DEATH WISH II, the visually ugly, morally repugnant 1982 sequel to the gripping, controversial thriller that eight years earlier hit audiences in their crime-outraged guts, took the hard-won career of Charles Bronson and fixed it’s trajectory downhill with a bullet (or several). It also gave director Michael Winner yet another chance to show what a hack he was (he also co-edited under the name Arnold Crust).
Terribly written by David Engelbach, it picks up the Paul Kersey story in Los Angeles, and promptly sends him on another avenging course after grotesque thugs (with the street names Nirvana, Cutter, Punkcut, Stomper, and Jiver) home invade his place, gang rape and murder his housekeeper (a truly repellent sequence), and kidnap and rape his daughter, still nearly comatose from her assault in the first film. She then hurls herself out a window several stories up and impales herself on an iron fence spike. Aren’t you glad you brought a first-date along? Bronson wastes the guys one at a time and a few other scumbags to boot. Just forget about any of the acting.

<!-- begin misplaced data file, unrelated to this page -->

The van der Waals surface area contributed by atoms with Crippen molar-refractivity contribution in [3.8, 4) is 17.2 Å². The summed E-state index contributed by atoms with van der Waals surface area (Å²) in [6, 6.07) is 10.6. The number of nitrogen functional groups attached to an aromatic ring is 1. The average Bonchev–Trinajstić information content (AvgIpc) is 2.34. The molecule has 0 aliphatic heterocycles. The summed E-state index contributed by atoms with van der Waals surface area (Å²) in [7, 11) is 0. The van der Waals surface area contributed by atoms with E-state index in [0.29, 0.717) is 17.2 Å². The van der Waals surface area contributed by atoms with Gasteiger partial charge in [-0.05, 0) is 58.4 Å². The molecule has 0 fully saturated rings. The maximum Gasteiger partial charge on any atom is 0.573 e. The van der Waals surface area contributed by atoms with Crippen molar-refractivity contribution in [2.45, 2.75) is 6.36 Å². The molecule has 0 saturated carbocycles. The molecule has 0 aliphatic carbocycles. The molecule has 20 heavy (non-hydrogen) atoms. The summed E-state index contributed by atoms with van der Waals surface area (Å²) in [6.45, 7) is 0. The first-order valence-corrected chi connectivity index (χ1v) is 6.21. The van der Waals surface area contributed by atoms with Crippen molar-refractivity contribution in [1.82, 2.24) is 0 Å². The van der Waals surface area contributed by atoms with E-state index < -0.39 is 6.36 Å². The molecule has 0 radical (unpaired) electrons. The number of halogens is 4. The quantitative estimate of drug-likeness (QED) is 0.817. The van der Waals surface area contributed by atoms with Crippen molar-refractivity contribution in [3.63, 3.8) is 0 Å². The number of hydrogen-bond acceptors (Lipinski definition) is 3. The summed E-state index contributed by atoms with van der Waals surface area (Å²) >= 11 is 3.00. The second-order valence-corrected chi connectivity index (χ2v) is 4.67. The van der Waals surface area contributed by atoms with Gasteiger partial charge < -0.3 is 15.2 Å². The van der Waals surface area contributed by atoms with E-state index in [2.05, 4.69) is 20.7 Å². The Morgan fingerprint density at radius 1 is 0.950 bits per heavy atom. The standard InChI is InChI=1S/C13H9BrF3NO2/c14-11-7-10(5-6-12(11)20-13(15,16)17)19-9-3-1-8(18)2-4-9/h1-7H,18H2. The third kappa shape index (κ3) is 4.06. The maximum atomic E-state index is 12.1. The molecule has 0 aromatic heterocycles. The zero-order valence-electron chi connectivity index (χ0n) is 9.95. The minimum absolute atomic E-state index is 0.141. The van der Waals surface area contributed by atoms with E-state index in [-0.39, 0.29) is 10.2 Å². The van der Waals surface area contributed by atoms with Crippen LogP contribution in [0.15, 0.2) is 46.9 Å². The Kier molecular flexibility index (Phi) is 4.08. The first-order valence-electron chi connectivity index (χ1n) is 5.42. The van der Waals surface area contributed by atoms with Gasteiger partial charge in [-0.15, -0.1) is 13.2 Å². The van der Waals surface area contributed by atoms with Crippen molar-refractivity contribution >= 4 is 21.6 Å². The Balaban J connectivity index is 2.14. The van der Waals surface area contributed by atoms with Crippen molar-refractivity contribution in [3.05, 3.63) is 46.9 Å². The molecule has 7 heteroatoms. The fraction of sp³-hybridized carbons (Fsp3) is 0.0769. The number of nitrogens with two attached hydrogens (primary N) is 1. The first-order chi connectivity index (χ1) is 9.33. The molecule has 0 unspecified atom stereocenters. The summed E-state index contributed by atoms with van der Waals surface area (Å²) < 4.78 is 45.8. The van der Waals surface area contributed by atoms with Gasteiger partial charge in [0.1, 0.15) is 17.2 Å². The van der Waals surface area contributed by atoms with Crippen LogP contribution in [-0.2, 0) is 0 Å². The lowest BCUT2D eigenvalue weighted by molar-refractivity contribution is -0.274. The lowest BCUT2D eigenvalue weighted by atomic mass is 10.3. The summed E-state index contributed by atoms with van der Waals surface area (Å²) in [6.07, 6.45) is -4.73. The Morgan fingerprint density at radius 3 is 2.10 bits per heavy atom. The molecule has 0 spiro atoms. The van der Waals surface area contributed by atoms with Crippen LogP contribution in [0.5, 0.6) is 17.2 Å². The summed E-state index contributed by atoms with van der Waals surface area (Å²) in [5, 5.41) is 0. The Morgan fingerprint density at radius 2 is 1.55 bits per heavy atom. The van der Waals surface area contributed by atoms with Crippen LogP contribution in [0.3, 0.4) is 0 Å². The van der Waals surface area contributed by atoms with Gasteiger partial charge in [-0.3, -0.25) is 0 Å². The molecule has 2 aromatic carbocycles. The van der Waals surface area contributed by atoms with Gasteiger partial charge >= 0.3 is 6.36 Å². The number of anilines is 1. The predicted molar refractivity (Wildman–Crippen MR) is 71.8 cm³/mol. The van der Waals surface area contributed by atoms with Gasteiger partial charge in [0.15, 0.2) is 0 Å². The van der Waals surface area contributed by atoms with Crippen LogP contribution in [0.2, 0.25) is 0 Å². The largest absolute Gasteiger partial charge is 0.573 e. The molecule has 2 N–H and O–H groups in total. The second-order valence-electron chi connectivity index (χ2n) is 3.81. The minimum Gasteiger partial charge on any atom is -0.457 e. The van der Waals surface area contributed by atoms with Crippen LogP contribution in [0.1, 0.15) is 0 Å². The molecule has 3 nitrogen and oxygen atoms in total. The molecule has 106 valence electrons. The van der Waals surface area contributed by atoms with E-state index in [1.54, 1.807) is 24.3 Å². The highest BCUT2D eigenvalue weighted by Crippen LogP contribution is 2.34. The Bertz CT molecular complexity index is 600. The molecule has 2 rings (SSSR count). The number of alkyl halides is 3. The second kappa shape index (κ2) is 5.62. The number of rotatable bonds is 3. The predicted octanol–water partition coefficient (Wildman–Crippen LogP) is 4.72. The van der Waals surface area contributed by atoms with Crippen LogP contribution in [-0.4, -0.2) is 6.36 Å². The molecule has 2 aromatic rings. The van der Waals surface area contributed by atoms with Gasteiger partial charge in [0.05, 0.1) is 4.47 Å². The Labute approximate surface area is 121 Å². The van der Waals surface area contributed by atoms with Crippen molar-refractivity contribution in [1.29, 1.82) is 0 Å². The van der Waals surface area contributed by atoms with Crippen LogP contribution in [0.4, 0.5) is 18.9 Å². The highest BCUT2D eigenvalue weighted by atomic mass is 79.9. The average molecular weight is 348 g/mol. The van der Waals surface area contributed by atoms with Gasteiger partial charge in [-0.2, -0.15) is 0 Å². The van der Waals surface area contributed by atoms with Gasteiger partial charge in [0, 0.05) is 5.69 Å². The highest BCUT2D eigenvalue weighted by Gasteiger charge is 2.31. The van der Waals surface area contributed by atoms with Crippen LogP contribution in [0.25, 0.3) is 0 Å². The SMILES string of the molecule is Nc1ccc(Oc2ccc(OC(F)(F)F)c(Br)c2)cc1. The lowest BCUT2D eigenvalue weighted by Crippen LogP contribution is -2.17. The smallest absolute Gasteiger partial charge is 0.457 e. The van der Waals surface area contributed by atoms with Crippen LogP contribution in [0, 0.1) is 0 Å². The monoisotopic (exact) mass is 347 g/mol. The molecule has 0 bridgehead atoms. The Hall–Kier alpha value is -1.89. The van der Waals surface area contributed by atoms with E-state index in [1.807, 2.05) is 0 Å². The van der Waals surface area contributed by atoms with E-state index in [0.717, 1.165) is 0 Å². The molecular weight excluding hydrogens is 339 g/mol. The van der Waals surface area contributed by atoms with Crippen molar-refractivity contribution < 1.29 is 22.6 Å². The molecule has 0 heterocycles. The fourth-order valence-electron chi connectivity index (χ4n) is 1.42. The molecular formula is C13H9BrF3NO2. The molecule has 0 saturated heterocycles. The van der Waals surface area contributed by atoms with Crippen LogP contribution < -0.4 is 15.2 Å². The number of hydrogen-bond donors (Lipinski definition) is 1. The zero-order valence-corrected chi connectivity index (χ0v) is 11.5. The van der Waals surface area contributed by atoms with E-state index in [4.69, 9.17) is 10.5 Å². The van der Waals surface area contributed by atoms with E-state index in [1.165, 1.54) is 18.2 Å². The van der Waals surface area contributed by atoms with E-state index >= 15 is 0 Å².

Pure junk, unredeemed by the duly expected executions of the creeps. The indefensible treatment Winner dishes out to Robin Sherwood (the daughter) and Silvana Gallardo (the housemaid) is beyond the pale, worse even than Stanley Kubrick’s ‘Art’-excused rape-as-thrill violations in A Clockwork Orange. But Kubrick had a surgeon’s talent, Winner is as delicate as a drunk with a chainsaw.
Jimmy Page did the suitably baleful score. In glowering or manic support are Jill Ireland (Bronson’s wife, in the 15th of her 16 roles with him), J.D. Cannon, Anthony Franciosa (a longways from his glory days), Charles Cyphers, Thomas F. Duffy, Frank Campanella, Robert F. Lyons, and a young Laurence Fishburne. It lasts 88 minutes.
The $8,000,000 required came from that awful (and awfully prolific) producing team of Menahem Golan and Yoram Globus, who would then go on to foist upon us two of the three increasingly cruddy sequels. They knew their slice of the herd. A gross of $16,100,000 placed it #43 in the States that year, and it scoured another $29,000,000 abroad. The original had seized crowds to the 23rd spot in 1974. Death Wish 3 lurked at 54th place in 1985. Two years later Death Wish 4:The Crackdown slid to #95. The last shot fired with Death Wish 5: The Face of Death saw the franchise dying in the gutter at #178 in 1994. Ashes to ashes, Bronson to Bronson.